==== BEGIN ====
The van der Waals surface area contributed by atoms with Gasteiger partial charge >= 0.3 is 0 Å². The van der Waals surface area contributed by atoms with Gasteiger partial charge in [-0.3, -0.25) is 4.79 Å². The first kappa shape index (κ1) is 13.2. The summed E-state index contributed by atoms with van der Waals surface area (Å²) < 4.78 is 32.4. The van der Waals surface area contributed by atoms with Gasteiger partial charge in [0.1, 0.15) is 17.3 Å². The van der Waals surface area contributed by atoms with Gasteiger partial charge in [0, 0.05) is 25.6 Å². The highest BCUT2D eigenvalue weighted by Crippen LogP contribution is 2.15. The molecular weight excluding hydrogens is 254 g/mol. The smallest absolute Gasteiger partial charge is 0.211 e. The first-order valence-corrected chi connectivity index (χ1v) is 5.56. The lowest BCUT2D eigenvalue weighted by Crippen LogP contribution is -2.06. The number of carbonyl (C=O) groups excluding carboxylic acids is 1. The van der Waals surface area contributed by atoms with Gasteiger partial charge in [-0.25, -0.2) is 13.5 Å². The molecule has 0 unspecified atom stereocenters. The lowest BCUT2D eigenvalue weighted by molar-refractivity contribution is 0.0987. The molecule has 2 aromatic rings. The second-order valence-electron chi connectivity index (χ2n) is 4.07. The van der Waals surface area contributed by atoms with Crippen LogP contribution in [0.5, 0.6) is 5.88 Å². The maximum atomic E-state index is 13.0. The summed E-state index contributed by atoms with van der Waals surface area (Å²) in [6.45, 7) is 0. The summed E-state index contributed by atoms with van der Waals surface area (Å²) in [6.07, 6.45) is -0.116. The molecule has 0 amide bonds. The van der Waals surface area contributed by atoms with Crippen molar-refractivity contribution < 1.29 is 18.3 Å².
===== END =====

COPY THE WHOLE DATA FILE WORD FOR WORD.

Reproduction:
The van der Waals surface area contributed by atoms with Gasteiger partial charge >= 0.3 is 0 Å². The van der Waals surface area contributed by atoms with Gasteiger partial charge in [-0.3, -0.25) is 4.79 Å². The first kappa shape index (κ1) is 13.2. The summed E-state index contributed by atoms with van der Waals surface area (Å²) < 4.78 is 32.4. The van der Waals surface area contributed by atoms with Gasteiger partial charge in [0.1, 0.15) is 17.3 Å². The van der Waals surface area contributed by atoms with Gasteiger partial charge in [0, 0.05) is 25.6 Å². The highest BCUT2D eigenvalue weighted by Crippen LogP contribution is 2.15. The molecular weight excluding hydrogens is 254 g/mol. The smallest absolute Gasteiger partial charge is 0.211 e. The first-order valence-corrected chi connectivity index (χ1v) is 5.56. The lowest BCUT2D eigenvalue weighted by Crippen LogP contribution is -2.06. The number of carbonyl (C=O) groups excluding carboxylic acids is 1. The van der Waals surface area contributed by atoms with Gasteiger partial charge in [-0.25, -0.2) is 13.5 Å². The molecule has 0 unspecified atom stereocenters. The lowest BCUT2D eigenvalue weighted by molar-refractivity contribution is 0.0987. The molecule has 2 aromatic rings. The second-order valence-electron chi connectivity index (χ2n) is 4.07. The van der Waals surface area contributed by atoms with Crippen LogP contribution in [0.5, 0.6) is 5.88 Å². The maximum atomic E-state index is 13.0. The summed E-state index contributed by atoms with van der Waals surface area (Å²) in [6.45, 7) is 0. The summed E-state index contributed by atoms with van der Waals surface area (Å²) in [6.07, 6.45) is -0.116. The molecule has 0 amide bonds. The van der Waals surface area contributed by atoms with Crippen molar-refractivity contribution < 1.29 is 18.3 Å².